jb… a weblog by Jonathan Buys

Healthy Tech

I deleted my twitter account this morning. I’ve been on Twitter long enough to remember when it was spelled twttr, and there was a SMS bridge to a specific number, 40404 if I remember correctly. For me, it’s always been a fun place to chat about Apple and technology. Twitter was a place to learn about new tech and be part of the community of developers, designers, and enthusiasts. Through Twitter I’ve found apps I use every day, books that I love, Authors to follow. We’ve chatted live through Apple keynotes, commisserated through hard times, and found common interests across the world. But… that’s just not what Twitter is anymore. At least not to me.

I quit Facebook a few years ago because I was using to to get into Political arguments. Today I quit Twitter for the same reason. The old Twitter I loved is still there, but it’s buried under the weight of supporting modern society. Politics makes my blood boil, the hypocrisy, the mindless parroting… it’s not good for me to be involved in, and I find that it takes only the slightest provocation to lash out and start an argument. Of course, in my mind at the time, I’m trying to prove a point, I’m debating, but that’s not the truth. The truth is that it doesn’t take much for me anymore to want to argue, and that’s just not healthy.

A friend suggested I watch The Social Dillema on Netflix. I initially resisted because I figured that I’ve been in the tech industry for so long I know what the AI is doing. I think more people should watch the show, but I didn’t think I’d learn anything I didn’t already know. But, having the day off today and nothing better to do, I watched it anyway, and I’m glad I did. There was nothing too revelatory in the show, but while watching it I did begin to second guess my participation in any platform that contributed to the decline in mental health and societal structure, and also contributing to a rise in depression, self-harm, and suicide. This is horrifying.

The crux of The Social Dillema is that technology has moved faster than our brains have had time to adapt, not to mention our societal norms and laws. We’ve gone from having to be physically together to socialize to socializing through a screen in a single generation, and now we are starting to see the effects. For me, I’m taking the War Games approach… sometimes the only way to win is not to play.

That’s not to say that I’m abandoning technology altogether. I still believe that humans can and will solve the biggest problems we face through technology. Climate change, overpopulation, pandemics, food and water shortages can all be overcome through technology. I believe in a future where clean energy powers our vehicles, green cities provide healthy and sustainable living communities, where we’ve reversed the effects of climate change, and where, through the building of this future, everyone has meaningful employment.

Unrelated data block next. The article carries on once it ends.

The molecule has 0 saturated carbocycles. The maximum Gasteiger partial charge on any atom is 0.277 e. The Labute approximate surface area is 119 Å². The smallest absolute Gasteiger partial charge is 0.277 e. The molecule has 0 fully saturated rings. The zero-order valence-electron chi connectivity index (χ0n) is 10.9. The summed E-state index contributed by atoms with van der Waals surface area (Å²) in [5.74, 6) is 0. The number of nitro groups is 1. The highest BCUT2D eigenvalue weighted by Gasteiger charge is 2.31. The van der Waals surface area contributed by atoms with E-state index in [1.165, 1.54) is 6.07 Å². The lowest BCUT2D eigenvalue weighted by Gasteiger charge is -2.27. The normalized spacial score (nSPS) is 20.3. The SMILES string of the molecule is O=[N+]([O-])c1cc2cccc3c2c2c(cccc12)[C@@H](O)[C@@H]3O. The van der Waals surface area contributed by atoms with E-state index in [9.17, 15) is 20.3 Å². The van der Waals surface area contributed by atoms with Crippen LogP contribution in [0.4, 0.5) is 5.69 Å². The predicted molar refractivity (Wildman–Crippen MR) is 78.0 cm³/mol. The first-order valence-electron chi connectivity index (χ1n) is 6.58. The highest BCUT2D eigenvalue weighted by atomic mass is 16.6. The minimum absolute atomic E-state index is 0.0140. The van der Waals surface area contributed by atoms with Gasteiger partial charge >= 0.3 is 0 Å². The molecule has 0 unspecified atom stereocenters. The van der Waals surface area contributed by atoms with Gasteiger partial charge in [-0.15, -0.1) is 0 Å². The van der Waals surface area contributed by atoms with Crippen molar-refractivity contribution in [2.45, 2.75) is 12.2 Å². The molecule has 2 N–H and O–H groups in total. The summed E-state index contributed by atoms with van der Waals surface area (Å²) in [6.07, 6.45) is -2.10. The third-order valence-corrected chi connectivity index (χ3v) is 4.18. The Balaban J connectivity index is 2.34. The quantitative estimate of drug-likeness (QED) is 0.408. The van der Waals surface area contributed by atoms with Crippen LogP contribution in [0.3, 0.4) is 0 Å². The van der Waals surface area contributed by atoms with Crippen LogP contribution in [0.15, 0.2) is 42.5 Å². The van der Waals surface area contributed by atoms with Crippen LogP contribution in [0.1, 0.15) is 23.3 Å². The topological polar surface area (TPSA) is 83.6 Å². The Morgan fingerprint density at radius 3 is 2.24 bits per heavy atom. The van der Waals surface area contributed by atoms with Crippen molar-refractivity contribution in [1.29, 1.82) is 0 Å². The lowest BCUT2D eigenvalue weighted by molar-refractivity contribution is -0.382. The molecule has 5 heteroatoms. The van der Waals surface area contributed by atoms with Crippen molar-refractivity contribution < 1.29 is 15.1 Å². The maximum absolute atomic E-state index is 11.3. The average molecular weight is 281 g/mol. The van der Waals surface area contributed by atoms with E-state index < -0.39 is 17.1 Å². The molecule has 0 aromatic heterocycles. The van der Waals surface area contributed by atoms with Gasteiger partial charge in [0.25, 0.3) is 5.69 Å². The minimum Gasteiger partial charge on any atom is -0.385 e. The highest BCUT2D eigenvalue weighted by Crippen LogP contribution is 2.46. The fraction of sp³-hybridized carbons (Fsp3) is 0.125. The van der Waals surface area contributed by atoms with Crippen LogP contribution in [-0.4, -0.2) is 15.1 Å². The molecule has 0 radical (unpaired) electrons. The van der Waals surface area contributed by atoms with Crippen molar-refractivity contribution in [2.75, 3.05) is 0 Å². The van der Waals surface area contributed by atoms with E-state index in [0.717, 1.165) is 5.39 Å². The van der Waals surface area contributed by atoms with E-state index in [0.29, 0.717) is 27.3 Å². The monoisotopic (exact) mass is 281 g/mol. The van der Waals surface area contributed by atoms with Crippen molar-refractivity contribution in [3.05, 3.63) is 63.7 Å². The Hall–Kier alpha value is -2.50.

Furthermore, I believe in personal technology that works for you, where your privacy is paramount, and the systems we choose to use respect our time and mental health. So far I think Apple is doing a good job of helping to build this future, showing the path forward to a sustainable business model that prioritizes privacy over advertising. They could be doing more, but I think they are doing better than the other big players in the industry.

When I pick up my phone I want to know that I’m not going to get lost in an endless feed, that I’m not going to wind up arguing with a stranger, or worse, a friend. I don’t want to feel left out, insufficient, or incomplete. I want my technology to help me feel more on top of things, to help me make better choices, to eat better, sleep better, get more exersize, be more productive at work, and remember things for me that I might otherwise forget. I want technology to help me learn new skills, and help me hone old ones. To be the bicycle for the mind.

The answer to the dillema is not to abandone technology… the genie is out of the bottle there. The answer is to be mindful about how we use technology, and to demand better from the developers building these services and devices.

I’m an optimist. I believe we can have healthy relationships with our technology, and I believe that we can overcome the hardest problems our society faces. To do so we must understand the problems, generate in ourselves the desire to overcome them, and then start working together.

psychology, apple